This paper investigates how the stylistic choices of sixteenth-century female writers can be understood as an act of identity when read in their local and public contexts. Focusing on the mid-sixteenth-century writings of two elite women, Princess Elizabeth, and her stepmother, Queen Katherine Parr, I investigate the extent to which each woman develops a distinctive “voice” for their religious prose in contrast to their vernacular epistolary writing, and how such stylistic efforts can be interpreted within the contemporary constraints of permitted female literary practice and vernacular language norms. The analysis uses the sociolinguistic concept of style to explore how features combine to achieve particular stylistic goals, as realised within written documents. Material features (such as layout and ink colours) combine with morphosyntactic properties to suggest that each woman had an idea of a specific vernacular style for her religious prose writing, as opposed to her correspondence, and that Parr and Elizabeth shared a similar concept of what this style should constitute. The article concludes by considering how quantitative stylometric findings cohere with the fine-grained analyses, and identifies similarities between Parr’s and Elizabeth’s prose and Coverdale’s English Bible, suggesting its stylistic influence on their work.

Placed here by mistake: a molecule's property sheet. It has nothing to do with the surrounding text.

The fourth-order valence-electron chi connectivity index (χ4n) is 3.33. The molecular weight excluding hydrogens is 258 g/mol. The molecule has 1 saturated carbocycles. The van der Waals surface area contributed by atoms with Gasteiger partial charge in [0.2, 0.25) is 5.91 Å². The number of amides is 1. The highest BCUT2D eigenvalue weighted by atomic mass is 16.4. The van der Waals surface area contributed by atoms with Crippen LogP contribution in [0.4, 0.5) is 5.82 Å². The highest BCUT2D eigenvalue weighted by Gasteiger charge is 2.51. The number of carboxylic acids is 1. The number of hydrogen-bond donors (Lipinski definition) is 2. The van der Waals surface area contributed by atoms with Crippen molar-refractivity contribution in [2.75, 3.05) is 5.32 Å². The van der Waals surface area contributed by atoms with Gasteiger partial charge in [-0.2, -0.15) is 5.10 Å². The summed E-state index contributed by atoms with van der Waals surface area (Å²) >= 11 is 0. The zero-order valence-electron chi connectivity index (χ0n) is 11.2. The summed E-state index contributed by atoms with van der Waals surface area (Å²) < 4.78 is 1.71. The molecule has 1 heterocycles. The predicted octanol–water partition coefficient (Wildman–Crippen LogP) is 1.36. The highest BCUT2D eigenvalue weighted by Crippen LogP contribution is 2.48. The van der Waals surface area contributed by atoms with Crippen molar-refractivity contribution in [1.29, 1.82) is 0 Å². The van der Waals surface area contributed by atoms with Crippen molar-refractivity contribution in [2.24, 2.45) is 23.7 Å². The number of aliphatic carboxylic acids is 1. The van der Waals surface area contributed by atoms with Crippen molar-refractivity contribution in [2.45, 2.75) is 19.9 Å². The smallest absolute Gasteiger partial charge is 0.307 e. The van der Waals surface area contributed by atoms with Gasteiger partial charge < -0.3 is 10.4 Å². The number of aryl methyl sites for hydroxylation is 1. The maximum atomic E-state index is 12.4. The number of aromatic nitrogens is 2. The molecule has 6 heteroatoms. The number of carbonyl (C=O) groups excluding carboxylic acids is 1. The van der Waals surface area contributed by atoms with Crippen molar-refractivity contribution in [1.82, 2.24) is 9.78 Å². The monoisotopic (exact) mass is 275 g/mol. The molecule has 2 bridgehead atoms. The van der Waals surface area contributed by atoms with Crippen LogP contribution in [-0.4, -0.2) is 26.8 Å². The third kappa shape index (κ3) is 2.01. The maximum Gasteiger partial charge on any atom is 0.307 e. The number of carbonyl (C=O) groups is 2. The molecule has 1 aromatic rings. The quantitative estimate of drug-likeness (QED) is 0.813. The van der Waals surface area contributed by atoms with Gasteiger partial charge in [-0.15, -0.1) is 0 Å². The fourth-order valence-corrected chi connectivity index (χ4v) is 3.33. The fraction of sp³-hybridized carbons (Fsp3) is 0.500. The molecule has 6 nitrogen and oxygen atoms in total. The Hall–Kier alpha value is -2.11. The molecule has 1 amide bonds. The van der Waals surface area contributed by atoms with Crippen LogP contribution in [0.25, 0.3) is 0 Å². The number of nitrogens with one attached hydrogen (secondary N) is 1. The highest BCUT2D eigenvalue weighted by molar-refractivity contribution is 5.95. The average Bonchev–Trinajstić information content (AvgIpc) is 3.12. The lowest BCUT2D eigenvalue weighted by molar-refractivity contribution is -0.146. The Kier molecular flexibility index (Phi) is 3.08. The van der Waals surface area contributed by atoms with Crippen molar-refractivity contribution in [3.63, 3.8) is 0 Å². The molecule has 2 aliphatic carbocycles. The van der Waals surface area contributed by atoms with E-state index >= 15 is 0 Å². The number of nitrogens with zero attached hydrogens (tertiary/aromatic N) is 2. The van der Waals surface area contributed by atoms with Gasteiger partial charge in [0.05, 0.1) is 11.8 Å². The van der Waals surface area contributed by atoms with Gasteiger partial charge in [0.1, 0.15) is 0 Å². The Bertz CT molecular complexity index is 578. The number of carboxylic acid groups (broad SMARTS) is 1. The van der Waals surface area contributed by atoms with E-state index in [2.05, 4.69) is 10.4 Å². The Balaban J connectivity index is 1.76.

This paper studies the influence of trial participants’ social status and role on the negotiation of (im)politeness in Early Modern English high treason and ordinary criminal trials. The data is drawn from the first two sub-periods of the trial section of A Corpus of English Dialogues 1560-1760 (CED), additional court records, which were both annotated socio-pragmatically to extend the SPC to the beginning of the Early Modern English period, i.e. 1560-1639, and the trial section of the Socio-Pragmatic Corpus 1640-1760 (SPC). The analysis of the concordance of your Lordship, a deferent form of address, and traitor, an epithet, gives insights into language use in different types of trials and shows a possible influence of the trial participants’ social status on the negotiation of (im)politeness in trial proceedings. This study presents authentic dialogues from the Early Modern English courtroom, which was characterised by formality and its own linguistic rules, and explores the influence of social status as a socio-pragmatic parameter on forms of address, epithets and on the role of trial participants. It discusses the results from the viewpoint of different types of trial proceedings and from the perspective of the Early Modern English society, which was based on a strict social code and defined by rules of socially accepted behaviour.